Music History

Lucinda Williams Delivers Good Souls Better Angels to World in Chaos

Lucinda Williams, who on April 24 will release Good Souls Better Angels, her 13th studio album, is back in Nashville again after recently “buying a little place” with husband/manager Tom Overby.
Lucinda Williams, who on April 24 will release Good Souls Better Angels, her 13th studio album, is back in Nashville again after recently “buying a little place” with husband/manager Tom Overby. Danny Clinch

Lucinda Williams
didn’t have to think twice about returning to her nitty-gritty Southern roots in making Good Souls Better Angels, the 13th studio album in a prolific Do-It-All-American career that dates to the 1970s.

Though she moved to Los Angeles for the first time in 1984, Nashville keeps finding a way to lure her back.

The Louisiana-born child of a poet/literature professor learned to develop a literary flair after moving from Arkansas to launch her career in Texas, then made inroads elsewhere as a multifaceted performer of folk, blues, alt-country, gospel, rock and soul.

Following a reunion with a trusty collaborator at his Berry Hill-filled studio of vintage guitars and amplifiers, she decided to make the Music City her home away from home again after living there in the '90s. Like residents in other U.S. cities have realized, though, her country hasn’t changed for the better.

On the day after Easter, Williams is doing a phone interview from “a little place on the east side of Nashville” that she and her husband/manager Tom Overby bought just before experiencing the double-whammy of a tornado (damaging their roof and fences) and the global pandemic. While the couple are quarantined with tour manager Travis Stephens, who stays in the apartment the previous owners built above the garage, they like to lighten the mood while relying on meal deliveries from UberEats and Postmates.

Sharing her recent comment to Overby, the man she married in 2009, Williams kiddingly asks: “What’s gonna be next — locusts?”

Yet she is dead serious when discussing Good Souls Better Angels, describing the dark world she was writing about even before COVID-19 struck as being like “the apocalypse."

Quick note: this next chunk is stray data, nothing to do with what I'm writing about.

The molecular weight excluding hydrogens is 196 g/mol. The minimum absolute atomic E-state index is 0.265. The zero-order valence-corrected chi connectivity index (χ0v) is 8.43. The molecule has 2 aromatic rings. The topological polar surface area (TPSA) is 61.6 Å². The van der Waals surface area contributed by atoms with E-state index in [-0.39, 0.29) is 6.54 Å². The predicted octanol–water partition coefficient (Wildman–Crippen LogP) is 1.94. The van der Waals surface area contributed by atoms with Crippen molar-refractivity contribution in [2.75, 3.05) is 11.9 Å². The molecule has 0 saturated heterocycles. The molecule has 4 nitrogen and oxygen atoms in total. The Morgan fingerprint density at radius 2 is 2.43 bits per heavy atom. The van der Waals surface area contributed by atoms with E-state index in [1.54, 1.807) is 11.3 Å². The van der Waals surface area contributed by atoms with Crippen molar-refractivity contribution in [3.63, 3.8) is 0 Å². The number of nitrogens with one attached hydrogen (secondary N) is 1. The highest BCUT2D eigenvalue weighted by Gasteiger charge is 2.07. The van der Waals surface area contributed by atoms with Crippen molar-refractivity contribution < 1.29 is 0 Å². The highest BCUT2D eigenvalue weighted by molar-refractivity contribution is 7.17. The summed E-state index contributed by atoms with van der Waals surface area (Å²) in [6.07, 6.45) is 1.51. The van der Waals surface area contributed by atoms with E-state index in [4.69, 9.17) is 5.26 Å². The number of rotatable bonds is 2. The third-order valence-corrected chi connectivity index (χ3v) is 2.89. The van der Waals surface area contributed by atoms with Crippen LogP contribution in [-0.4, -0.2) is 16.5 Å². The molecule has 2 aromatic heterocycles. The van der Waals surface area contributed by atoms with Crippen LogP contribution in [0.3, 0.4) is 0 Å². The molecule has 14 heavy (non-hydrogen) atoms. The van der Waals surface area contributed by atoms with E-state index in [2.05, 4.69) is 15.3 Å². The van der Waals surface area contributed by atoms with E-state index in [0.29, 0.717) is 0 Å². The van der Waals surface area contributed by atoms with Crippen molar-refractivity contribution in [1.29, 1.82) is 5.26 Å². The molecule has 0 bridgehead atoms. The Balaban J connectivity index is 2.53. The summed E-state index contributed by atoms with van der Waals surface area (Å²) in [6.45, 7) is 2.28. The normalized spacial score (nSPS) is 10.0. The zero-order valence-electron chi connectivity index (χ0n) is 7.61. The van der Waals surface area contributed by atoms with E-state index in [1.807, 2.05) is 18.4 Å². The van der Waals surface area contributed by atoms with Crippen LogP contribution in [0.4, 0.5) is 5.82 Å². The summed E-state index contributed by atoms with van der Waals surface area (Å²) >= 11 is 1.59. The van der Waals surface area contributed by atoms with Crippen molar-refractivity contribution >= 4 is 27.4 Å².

You’re a man without shame / Without dignity and grace / No way to save face / You’re a man without a soul

Though the Grand Mama of Americana already has been
taken to task with “hateful comments” on Facebook by supporters of President Donald Trump for writing “Man Without a Soul,” Williams reveals that she was working on other Good Souls songs like “Bone of Contention” and “Big Rotator,” along with “Soldier’s Song” from 2011’s Blessed, before he was elected.

Referencing “9/11 and [George W.] Bush and problems with the industrial military complex,” Williams maintains she was motivated years ago to focus on other song subjects besides unrequited love.

“I’ve always wanted to be able to write more in the vein of what they used to refer to as a topical song in the way that Bob Dylan did in the ’60s, when he wrote songs like ‘Masters of War,’ ‘With God on Our Side’ and great songs like that, ‘A Hard Rain’s A-Gonna Fall,’” says Williams, who grew up in a creative setting inhabited by poets like her father. “... I saw how in the world of poetry, they write about anything and everything, from a cat sleeping on the window sill to a wreck on the highway. And nothing is censored in that world.”

The same could be said of Good Souls Better Angels. Not pulling any punches in her powerful and politically charged nut-cruncher to be released Friday, she says in that unmistakable Sweet Lu drawl: “As the artist whose album it is, I always like to think whatever I’ve just recorded is, you know, the best.”